Cavendish Banana (Musa Acuminata)

Cavendish Banana (Musa Acuminata)

Cavendish Banana (Musa Acuminata)

Number of Years of Life of Tree – Generally it takes 10-15months for its “lifespan” because after it fruits the tree dies off, but a new sprout (sucker) replaces it. These all grow from the corm. The base of the banana tree. It has a longer lifespan, however commercial growers tend to replant after 4 years because it doesn’t produce as much fruit following 4 years. Corms will still continue to live well beyond the 4 years.
When Will First Fruit – It will begin to fruit before the first year is finished but often will not finish fruiting until just after a year.

Bananas do not have a specific season, they are available and grow all year round. They do like plenty of water and sun though. Humid environments are great conditions for bananas.

As mentioned above, it will productively fruit for at least 4 years, but will continue for long after because it keeps re-sprouting through the corm.

Cavendish bananas were originally thought to come from China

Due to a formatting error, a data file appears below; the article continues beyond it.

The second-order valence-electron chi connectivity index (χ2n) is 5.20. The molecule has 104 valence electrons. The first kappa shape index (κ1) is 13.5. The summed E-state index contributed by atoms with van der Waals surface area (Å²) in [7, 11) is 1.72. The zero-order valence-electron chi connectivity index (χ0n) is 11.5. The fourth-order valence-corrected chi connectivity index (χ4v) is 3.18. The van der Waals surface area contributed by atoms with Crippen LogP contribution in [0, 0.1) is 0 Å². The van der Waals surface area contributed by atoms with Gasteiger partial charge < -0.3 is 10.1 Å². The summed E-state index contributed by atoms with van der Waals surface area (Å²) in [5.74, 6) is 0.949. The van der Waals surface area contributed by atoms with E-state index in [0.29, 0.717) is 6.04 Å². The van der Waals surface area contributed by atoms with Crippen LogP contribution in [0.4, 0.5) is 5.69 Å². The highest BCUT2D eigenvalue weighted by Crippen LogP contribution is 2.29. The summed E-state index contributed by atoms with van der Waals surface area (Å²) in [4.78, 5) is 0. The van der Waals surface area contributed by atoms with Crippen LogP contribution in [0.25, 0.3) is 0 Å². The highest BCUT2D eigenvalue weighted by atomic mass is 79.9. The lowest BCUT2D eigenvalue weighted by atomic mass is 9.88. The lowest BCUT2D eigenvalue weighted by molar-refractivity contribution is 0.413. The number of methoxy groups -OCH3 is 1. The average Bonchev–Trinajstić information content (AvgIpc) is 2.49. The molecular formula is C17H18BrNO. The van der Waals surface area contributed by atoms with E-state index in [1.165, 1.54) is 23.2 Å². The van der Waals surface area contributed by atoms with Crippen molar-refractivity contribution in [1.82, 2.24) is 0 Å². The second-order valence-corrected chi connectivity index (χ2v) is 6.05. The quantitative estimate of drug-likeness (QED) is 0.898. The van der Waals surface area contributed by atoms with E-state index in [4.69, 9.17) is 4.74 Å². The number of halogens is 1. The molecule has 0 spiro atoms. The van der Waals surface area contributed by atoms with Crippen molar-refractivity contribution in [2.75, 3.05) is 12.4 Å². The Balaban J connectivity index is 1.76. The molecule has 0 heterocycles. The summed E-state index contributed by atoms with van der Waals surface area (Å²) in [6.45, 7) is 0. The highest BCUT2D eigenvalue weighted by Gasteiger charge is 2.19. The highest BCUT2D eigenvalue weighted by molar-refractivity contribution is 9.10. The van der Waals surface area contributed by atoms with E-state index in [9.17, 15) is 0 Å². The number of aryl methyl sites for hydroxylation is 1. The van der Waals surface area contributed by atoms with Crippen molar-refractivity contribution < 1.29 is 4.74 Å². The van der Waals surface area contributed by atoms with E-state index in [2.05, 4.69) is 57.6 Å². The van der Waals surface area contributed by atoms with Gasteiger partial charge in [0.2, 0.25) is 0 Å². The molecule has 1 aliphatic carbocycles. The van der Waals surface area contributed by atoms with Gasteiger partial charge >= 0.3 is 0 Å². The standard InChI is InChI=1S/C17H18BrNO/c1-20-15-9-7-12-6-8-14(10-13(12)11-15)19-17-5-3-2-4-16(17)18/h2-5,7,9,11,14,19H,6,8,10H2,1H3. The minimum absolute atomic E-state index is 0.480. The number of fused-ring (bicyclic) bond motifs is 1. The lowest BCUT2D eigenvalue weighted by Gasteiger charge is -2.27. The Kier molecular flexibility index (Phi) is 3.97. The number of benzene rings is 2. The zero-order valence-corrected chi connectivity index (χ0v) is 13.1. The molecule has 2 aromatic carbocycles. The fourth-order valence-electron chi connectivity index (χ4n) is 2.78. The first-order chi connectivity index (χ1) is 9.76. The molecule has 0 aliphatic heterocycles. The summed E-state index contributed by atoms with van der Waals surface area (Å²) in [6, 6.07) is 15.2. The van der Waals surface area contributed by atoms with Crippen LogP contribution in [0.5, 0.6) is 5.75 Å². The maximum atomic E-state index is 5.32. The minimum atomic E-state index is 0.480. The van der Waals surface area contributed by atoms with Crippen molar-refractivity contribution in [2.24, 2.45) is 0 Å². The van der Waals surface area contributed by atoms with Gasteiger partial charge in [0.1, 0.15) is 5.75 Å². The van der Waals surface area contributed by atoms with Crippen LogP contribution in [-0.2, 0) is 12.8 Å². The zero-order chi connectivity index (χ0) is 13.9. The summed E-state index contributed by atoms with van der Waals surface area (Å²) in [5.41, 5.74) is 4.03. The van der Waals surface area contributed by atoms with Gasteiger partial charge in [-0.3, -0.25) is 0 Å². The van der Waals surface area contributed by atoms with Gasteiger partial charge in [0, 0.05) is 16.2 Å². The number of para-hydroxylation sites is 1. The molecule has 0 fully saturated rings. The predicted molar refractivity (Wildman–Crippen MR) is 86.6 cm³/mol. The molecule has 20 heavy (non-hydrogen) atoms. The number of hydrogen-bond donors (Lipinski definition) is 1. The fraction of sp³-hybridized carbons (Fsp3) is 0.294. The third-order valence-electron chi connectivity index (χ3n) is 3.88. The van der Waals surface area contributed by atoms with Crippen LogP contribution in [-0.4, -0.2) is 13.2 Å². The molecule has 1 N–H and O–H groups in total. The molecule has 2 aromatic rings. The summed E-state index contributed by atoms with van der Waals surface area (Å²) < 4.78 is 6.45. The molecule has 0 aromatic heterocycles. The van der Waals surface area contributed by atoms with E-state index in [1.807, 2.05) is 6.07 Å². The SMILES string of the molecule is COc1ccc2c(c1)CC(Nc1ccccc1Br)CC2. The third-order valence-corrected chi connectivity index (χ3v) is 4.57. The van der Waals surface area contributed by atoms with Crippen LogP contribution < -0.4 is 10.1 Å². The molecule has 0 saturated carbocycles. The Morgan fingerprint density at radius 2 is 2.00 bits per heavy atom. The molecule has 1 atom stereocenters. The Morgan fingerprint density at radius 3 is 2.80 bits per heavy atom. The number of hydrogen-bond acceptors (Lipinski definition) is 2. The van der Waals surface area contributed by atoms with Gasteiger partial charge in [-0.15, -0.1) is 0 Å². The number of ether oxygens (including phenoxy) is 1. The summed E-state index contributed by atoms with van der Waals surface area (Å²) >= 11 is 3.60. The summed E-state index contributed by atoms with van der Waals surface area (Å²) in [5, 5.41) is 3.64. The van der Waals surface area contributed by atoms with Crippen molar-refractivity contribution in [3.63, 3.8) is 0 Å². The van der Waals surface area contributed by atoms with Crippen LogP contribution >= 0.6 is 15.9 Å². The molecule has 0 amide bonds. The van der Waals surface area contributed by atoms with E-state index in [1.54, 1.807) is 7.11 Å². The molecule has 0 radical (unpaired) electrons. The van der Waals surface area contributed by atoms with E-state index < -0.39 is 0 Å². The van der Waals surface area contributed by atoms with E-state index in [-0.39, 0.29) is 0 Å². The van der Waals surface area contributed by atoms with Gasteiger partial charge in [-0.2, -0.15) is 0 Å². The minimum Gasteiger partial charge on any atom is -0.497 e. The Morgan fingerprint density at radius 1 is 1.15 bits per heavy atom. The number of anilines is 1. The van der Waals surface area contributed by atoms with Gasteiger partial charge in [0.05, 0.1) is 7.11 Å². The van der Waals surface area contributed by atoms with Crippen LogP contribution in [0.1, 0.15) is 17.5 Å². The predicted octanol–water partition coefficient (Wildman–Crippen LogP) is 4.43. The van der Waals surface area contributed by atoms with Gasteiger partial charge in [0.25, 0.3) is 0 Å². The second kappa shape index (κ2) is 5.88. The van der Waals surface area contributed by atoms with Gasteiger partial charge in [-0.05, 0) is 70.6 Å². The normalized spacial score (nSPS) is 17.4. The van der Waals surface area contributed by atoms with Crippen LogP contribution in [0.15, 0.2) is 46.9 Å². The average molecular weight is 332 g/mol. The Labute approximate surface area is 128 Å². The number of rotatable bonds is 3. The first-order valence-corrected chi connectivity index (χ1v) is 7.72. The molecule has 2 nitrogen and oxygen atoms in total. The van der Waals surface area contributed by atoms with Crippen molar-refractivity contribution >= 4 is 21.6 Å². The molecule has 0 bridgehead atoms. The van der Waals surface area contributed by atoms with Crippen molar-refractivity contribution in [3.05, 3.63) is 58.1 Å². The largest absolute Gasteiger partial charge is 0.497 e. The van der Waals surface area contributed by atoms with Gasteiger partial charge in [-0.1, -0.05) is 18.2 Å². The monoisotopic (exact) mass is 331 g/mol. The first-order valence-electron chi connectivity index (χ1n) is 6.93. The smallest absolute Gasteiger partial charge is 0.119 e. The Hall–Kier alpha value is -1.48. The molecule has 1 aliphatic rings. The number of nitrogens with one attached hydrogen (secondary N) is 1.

Annual average rainfall in China is 521mm

Musa Acuminata

Fruit is useful for consumption, but can also be turned into Banana Flour, Beer and can also be made into banana fibers, and also banana paper. It can be used well in a mulch circle because it creates a lot of hummus and is primarily water so when it is composted and mulched it breaks down and can hold and distribute moisture.

Cavendish Banana trees mature around 3m height and foliage can be about 3-4m. 
They have a bare trunk and can be walked around. The leaves are all based around the top of the tree. Fruit hangs from the top as well but below the other leaves. Trunk diameter ranges but average around 50cms. They can be a good wind break, and have all sorts of uses for the leaves in terms of making baskets, weaving etc.

Challenges for Banana trees is disease. There have been many diseases come over banana crops. Bunch Top Virus is the most common for the cavendish variety. They look stunted growth and may not produce as much or any fruit. The other challenge has been extreme weather events in Australia. Cyclones have completely wiped out many banana crop in northern QLD. Often in larger plantations the bananas on the perimeter absorb most of the wind and weather and don’t produce as much fruit as the ones that are protected by the outer layer.



About The Author

  This post is publicly visible, but not listed in the magazine unless you are enrolled as a PDC student.

Related Posts

Leave a Reply

Your e-mail address will not be published. Required fields are marked *